Law Requiring Certain Number of Catholic Prison Chaplains Upheld

California law allows for chaplains to be hired based on number of religious inmates.

Church Law and Tax 1993-01-01 Recent Developments

Clergy – Selection

A California appeals court upheld a state prison regulation limiting certain chaplaincy positions to Catholic priests who were approved by their bishop. California law permits prison wardens to hire full-time chaplains of a particular faith if warranted by the number of inmates of that faith. Because of the large number of Catholic inmates, most prisons hire full-time Catholic chaplains. A former Roman Catholic priest applied for a position as a Catholic chaplain at a state prison, and was rejected when the local bishop would not issue him a letter of authorization. The former priest sued the state, claiming that the preference for Roman Catholic chaplains was an unconstitutional “establishment of religion.” A state appeals court disagreed. The court began its opinion by emphasizing that the first amendment guaranty of religious freedom requires prisons to provide chaplains to inmates. It observed: “By necessity government has deprived members of the armed forces and inmates of the opportunity to practice their faith at places of their choice. To accommodate the fundamental and constitutionally recognized need of these persons to exercise their religious beliefs, government has long relied on the practical substitute of providing for chaplains representative of the religious creeds of those deprived of their freedom and placed in their care.” The only remaining question was “whether the Department [of Correction’s] practice of letting the Roman Catholic Church decide whether a priest is theologically and ecclesiastically qualified to serve as a Catholic chaplain excessively entangles government with religion. The Department requires that all applicants for the position be ordained, accredited by and in good standing with the Roman Catholic Church. The Department independently decides which, among all applicants meeting this threshold criteria, will be hired.” The court concluded that this practice, of letting a church determine which clergy are qualified to serve as chaplains, was legally permissible and did not violate the first amendment prohibition of an establishment of religion: “Rather than constituting excessive entanglement [between church and state], we find the Department’s practice of letting the Roman Catholic Church decide which priests are theologically and ecclesiastically qualified to serve as Catholic chaplains, a safeguard against the doctrinal entanglement in religious issues prohibited by the establishment clause. Accordingly, the practice protects rather than subverts first amendment values.” The court continued: “[T]he only means by which Roman Catholic inmates can exercise fundamental aspects of their religious life such as instruction, mass, receipt of sacraments, and other religious rites, is by having access to a priest ordained, accredited by and in good standing with the Roman Catholic Church. The state’s current requirements for Catholic chaplaincy positions assure such access for Roman Catholic inmates and we find that they do not violate the establishment clause ….” It is interesting to note that the court relied in part on the New Testament in reaching its decision. It observed: “See Acts 18:12-16, describing Gallio’s refusal, as proconsul of Achaia, to judge a claim that Paul ‘was inducing people to worship God in ways that are against the law.’ Because it was a matter of religious law, Gallio told Paul’s accusers, ‘you may see to it yourselves; I have no mind to be a judge of these matters.’ And he had them ejected from the court.” Duffy v. California State Personnel Board, 283 Cal. Rptr. 622 (Cal. App. 3 Dist. 1991).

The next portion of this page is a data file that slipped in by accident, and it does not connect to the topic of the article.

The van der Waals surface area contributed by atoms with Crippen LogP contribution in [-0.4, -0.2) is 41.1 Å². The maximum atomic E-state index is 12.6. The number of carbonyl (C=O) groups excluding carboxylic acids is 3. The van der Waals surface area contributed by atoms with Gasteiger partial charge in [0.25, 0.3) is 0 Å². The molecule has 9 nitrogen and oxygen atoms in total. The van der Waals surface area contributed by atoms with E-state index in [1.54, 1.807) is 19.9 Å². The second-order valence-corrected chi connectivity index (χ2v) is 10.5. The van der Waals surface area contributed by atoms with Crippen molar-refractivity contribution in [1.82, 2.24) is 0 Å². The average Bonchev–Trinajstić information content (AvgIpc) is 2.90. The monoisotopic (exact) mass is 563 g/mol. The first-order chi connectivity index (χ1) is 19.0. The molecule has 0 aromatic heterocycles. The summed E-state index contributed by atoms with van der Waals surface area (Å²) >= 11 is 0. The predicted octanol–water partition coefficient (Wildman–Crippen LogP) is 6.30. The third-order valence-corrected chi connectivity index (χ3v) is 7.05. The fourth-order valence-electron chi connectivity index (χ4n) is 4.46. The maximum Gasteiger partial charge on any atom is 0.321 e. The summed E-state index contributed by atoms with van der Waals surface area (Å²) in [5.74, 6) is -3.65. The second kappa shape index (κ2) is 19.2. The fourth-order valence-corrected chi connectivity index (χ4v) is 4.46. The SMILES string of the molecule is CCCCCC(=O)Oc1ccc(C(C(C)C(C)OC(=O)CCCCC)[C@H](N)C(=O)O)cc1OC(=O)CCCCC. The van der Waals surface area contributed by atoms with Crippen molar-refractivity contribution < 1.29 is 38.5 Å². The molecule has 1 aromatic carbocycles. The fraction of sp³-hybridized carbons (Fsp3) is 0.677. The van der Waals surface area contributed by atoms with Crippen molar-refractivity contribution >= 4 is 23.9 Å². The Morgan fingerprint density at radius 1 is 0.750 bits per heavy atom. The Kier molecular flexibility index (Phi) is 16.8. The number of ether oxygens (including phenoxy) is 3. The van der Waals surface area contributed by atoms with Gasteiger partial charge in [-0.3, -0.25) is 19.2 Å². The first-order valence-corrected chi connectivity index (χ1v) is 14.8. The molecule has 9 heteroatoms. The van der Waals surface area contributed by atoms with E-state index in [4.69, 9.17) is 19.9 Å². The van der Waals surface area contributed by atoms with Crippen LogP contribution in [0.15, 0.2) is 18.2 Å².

See Also: Initiating the Relationship

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